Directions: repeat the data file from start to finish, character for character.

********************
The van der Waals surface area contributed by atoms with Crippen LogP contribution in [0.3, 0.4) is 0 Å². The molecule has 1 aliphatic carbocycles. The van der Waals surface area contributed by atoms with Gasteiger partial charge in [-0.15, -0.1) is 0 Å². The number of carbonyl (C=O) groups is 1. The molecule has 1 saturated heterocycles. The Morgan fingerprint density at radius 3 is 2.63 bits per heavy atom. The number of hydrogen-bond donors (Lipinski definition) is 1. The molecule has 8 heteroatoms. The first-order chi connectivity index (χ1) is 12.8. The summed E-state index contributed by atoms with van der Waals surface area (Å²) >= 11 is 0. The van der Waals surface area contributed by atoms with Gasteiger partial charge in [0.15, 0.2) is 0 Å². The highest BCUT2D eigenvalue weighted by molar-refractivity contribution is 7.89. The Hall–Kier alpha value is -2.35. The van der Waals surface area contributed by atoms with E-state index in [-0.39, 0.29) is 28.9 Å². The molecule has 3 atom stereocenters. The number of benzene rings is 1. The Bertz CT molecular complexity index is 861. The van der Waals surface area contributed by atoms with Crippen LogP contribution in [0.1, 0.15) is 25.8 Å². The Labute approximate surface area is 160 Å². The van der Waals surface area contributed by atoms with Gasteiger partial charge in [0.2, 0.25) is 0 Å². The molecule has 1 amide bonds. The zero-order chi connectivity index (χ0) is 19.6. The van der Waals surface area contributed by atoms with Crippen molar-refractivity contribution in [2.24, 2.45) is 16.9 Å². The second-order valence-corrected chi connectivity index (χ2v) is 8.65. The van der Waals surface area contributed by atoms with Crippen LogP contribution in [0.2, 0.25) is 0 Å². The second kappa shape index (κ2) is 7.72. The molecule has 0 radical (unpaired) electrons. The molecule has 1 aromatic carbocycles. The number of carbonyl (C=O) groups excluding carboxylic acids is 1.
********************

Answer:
The van der Waals surface area contributed by atoms with Crippen LogP contribution in [0.3, 0.4) is 0 Å². The molecule has 1 aliphatic carbocycles. The van der Waals surface area contributed by atoms with Gasteiger partial charge in [-0.15, -0.1) is 0 Å². The number of carbonyl (C=O) groups is 1. The molecule has 1 saturated heterocycles. The Morgan fingerprint density at radius 3 is 2.63 bits per heavy atom. The number of hydrogen-bond donors (Lipinski definition) is 1. The molecule has 8 heteroatoms. The first-order chi connectivity index (χ1) is 12.8. The summed E-state index contributed by atoms with van der Waals surface area (Å²) >= 11 is 0. The van der Waals surface area contributed by atoms with Gasteiger partial charge in [0.15, 0.2) is 0 Å². The highest BCUT2D eigenvalue weighted by molar-refractivity contribution is 7.89. The Hall–Kier alpha value is -2.35. The van der Waals surface area contributed by atoms with E-state index in [-0.39, 0.29) is 28.9 Å². The molecule has 3 atom stereocenters. The number of benzene rings is 1. The Bertz CT molecular complexity index is 861. The van der Waals surface area contributed by atoms with Crippen LogP contribution in [0.1, 0.15) is 25.8 Å². The Labute approximate surface area is 160 Å². The van der Waals surface area contributed by atoms with Gasteiger partial charge in [0.2, 0.25) is 0 Å². The molecule has 1 amide bonds. The zero-order chi connectivity index (χ0) is 19.6. The van der Waals surface area contributed by atoms with Crippen molar-refractivity contribution in [2.24, 2.45) is 16.9 Å². The second-order valence-corrected chi connectivity index (χ2v) is 8.65. The van der Waals surface area contributed by atoms with Crippen LogP contribution in [0.2, 0.25) is 0 Å². The second kappa shape index (κ2) is 7.72. The molecule has 0 radical (unpaired) electrons. The molecule has 1 aromatic carbocycles. The number of carbonyl (C=O) groups excluding carboxylic acids is 1.